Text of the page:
When Bangladesh Prime Minister, Begum Hasina, met India’s external affairs minister, Mr S Jaishankar, in Dhaka last Thursday both sought to prepare the ground for Prime Minister Narendra Modi’s visit to the eastern neighbour on March 25 and 26, indeed the days on which the liberation struggle began in parallel to the atrocities perpetrated by the Pakistan army in 1971.
Liberation was formalised on 16 December that year. Aside from the optics of the romantic euphoria ~ Sheikh Mujibur Rahman’s centenary and the 50th anniversary of the birth of Bangladesh ~ the bilateral ties are expected to be buttressed later this month with Mr Jaishankar affirming that relations will “transcend even our strategic partnership”.
If indeed the pledge attains fruition during Mr Modi’s second visit as Prime Minister, it will underline the geostrategic position of Bangladesh not merely in South Asia but in the broader Indo-Pacific region. Bangladesh is, therefore, central to India’s “neighbourhood policy” which can be contextualised with the Act East policy.
Indeed, following a meeting with the Bangladesh foreign minister, AK Abdul Momen, Mr. Jaishankar said: “Our comfort levels are now so high that there is no issue that we cannot discuss and resolve through amicable dialogue.” Chief among these ~ of which the likes of Mr. Modi and Mamata Banerjee are acutely aware of ~ are sharing of the Teesta waters, the relentless influx and its attendant irritant of fake currency by militants to destabilise India’s economy.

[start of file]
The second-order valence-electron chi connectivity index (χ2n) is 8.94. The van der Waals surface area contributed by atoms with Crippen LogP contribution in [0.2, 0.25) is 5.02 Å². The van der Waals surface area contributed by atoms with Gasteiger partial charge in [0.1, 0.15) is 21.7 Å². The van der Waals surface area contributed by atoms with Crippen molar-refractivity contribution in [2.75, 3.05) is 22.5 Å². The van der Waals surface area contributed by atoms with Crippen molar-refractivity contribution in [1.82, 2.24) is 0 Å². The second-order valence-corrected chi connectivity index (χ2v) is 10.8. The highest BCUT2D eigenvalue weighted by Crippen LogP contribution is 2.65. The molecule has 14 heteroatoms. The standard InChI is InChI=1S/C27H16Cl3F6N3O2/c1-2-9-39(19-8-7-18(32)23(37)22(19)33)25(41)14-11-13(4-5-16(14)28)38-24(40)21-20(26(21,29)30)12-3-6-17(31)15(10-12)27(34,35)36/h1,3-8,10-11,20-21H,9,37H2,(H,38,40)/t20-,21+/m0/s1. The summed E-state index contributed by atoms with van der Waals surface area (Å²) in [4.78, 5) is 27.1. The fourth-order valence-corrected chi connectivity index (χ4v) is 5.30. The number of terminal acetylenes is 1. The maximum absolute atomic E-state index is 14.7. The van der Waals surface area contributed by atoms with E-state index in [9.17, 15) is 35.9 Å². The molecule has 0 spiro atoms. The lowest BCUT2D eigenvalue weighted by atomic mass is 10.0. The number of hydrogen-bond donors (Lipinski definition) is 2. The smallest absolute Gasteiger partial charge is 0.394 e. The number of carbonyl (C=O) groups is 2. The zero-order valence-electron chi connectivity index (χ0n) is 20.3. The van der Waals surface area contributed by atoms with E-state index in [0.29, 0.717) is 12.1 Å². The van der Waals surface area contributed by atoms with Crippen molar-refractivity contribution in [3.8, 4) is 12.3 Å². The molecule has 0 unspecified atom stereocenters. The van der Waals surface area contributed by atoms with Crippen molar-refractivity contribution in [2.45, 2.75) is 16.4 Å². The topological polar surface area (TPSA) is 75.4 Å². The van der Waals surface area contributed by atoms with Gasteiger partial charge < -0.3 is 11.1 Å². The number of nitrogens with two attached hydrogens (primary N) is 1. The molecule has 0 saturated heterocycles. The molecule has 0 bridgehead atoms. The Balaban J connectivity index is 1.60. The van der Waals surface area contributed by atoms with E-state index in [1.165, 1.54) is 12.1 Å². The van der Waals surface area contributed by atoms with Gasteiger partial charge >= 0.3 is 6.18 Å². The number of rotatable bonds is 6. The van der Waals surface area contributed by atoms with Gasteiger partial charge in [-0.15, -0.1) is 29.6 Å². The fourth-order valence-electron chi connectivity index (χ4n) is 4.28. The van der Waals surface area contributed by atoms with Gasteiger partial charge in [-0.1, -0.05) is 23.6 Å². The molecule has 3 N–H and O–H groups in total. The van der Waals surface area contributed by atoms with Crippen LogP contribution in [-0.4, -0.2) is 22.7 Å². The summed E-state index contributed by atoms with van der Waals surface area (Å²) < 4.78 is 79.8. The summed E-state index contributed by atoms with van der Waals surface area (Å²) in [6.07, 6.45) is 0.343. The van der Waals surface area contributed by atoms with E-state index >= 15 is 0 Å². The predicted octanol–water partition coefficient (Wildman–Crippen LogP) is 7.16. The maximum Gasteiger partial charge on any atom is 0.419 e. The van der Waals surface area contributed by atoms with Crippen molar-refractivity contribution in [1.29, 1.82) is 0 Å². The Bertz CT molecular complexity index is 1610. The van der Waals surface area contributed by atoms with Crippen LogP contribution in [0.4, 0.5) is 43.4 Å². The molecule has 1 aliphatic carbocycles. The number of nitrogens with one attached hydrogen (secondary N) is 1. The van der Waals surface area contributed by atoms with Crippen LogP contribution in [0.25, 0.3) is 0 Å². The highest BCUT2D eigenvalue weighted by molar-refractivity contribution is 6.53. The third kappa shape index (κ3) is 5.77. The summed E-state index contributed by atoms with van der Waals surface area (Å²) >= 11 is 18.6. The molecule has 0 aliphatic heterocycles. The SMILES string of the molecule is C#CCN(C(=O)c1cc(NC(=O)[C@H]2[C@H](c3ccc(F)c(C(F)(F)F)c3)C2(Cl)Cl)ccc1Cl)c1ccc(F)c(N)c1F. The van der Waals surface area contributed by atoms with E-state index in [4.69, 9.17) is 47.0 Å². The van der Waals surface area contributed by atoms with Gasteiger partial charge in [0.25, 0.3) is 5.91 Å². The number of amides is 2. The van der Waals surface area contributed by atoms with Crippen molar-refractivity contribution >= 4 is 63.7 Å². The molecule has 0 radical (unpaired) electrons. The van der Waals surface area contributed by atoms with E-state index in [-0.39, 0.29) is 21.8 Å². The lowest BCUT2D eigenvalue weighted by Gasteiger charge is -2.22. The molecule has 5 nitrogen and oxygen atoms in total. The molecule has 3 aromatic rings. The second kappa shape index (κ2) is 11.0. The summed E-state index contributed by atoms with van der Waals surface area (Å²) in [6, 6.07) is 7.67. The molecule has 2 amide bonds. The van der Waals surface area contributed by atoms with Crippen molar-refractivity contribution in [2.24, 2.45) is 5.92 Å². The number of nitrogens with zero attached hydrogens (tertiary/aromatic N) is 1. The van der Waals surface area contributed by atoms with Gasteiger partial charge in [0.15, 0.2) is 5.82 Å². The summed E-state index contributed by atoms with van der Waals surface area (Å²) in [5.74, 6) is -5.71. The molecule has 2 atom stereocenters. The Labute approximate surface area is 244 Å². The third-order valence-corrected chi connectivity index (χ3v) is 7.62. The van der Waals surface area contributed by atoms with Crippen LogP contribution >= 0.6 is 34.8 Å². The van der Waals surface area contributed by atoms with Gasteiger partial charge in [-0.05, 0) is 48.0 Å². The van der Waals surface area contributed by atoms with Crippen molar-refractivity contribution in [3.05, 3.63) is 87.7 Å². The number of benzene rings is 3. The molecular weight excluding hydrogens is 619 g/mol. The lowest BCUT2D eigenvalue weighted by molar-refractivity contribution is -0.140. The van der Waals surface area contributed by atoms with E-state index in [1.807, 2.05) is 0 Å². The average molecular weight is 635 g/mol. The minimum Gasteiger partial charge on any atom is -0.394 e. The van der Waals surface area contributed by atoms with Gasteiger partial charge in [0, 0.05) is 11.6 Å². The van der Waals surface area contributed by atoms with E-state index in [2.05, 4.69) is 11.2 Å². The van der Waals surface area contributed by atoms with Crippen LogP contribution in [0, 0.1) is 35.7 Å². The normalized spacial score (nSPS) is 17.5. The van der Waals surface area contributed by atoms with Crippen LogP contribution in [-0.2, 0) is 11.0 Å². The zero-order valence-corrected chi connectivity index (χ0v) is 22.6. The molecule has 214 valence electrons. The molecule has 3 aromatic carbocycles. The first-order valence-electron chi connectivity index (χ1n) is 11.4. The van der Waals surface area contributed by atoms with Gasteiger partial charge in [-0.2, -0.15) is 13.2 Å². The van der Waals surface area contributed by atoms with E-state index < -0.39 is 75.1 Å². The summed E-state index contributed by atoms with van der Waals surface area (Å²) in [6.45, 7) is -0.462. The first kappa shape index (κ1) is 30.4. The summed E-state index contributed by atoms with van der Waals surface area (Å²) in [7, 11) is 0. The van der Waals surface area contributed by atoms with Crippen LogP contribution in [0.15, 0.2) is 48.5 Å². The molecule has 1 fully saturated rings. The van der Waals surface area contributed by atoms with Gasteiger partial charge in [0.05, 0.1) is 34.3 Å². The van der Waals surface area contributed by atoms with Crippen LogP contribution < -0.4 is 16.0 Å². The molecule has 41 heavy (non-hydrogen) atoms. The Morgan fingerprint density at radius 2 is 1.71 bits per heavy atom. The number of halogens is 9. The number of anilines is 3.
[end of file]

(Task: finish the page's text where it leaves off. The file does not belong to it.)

Fortunately, though, such thorny issues as the Citizenship Amendment Act and the National Register of Citizens are unlikely to figure in the next round of talks between the two Prime Ministers, not the least because of the election season in India.
With relations with Nepal on a roller-coaster, Bangladesh and Bhutan are arguably now India’s true friends within SAARC. Which explains why ~ as a curtain-raiser ~ India is now engaged in a diplomatic overdrive, indeed to ensure that Mr. Modi’s visit turns out to be a “very memorable” one.
Indeed, it will be his first trip outside India since the pandemic and his second to Bangladesh as Prime Minister. Among the issues that ought to be given an impetus are cooperation in addressing Covid, connectivity, trade, water, security, the porous border and the line of credit.
Cooperation during the peak of the pandemic was underlined by the Bangladesh foreign minister, most importantly in implementing the vaccination programme.